I will just finish by saying...GAAAAAAAAAAAAAAAAAAAAAAAAAAAHHHHH!
GAAAAAAAAAAHHHHHHHHHH!

Casper Bang

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Oct 21, 2010, 5:58:26 AM10/21/10
to The Java Posse
> What if Apple changes the rules to block Flash and Flex from running
> on the Mac too?

They are close according to rumors: "Amusingly enough, you know what's
missing from the new MacBook Air models? Adobe Flash Player. While
preloaded on Apple's past hardware, out of the box here it just says
missing plugin, with no click to install option."

> I note that Java survived on Windows even after Microsoft pulled it
> but Windows was more dominant and Sun was less profit centric.

Small but not insignificant note, Microsoft funded at lot of this
effort indirectly though the $1.6bn they payed Sun over patent and
antitrust issues. I really wonder whether Oracle will see the
importance of client Java enough to overtake the work on the JRE,
there's no money in it for them catering to measly end-users.

Carl Jokl

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Oct 21, 2010, 6:05:59 AM10/21/10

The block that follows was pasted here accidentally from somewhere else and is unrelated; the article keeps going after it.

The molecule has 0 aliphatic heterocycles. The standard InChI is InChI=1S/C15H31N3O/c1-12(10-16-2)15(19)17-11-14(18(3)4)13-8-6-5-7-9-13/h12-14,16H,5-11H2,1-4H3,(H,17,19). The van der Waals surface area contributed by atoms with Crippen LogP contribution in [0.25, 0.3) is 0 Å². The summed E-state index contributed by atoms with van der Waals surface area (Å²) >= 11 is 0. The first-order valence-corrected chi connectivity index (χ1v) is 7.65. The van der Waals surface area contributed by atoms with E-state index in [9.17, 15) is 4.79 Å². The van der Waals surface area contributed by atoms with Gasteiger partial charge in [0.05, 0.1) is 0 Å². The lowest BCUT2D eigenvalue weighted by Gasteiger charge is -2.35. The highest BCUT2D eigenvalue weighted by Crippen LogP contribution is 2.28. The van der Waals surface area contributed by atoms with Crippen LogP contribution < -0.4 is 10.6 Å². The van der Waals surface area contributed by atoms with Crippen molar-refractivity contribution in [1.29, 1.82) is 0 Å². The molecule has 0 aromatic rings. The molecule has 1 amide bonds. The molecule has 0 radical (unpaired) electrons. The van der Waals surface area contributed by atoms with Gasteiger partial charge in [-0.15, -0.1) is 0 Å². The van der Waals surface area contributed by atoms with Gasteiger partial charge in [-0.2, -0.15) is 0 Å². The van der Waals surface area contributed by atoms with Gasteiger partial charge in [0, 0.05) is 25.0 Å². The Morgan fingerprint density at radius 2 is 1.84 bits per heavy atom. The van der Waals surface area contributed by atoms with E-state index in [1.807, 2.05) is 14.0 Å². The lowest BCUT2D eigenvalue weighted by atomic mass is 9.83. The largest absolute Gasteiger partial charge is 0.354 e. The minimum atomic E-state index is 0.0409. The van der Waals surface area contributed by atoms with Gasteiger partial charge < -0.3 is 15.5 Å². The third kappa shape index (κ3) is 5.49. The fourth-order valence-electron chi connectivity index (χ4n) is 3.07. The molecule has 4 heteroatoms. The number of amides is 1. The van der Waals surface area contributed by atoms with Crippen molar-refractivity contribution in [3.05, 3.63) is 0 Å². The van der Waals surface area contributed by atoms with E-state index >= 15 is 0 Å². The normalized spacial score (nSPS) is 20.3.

to The Java Posse
If there is no client side Java then the money being spent of JavaFX
is kind of waisted unless Mac O/S is just ignored.

Can I just glare are Joe at this point *glare* *glare* *glare*
*you...you and all your kind...*

Chris Adamson

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Oct 21, 2010, 6:06:06 AM10/21/10
to The Java Posse
Also in the release notes, there's a lot of information about Apple
moving the location of its JVM:

"The location of the Java SE 6 runtime home has changed to /System/
Library/Java/JavaVirtualMachines/1.6.0.jdk/Contents/Home. JDK bundles
provided via the Developer package, developer previews, and 3rd party
JVMs should be installed in /Library/Java/JavaVirtualMachines or ~/
Library/Java/JavaVirtualMachines. Developer previews of Java can now
be installed and uninstalled without affecting the system JVM(s)."

And also this:

"In testing, some Java IDEs have shown problems navigating into the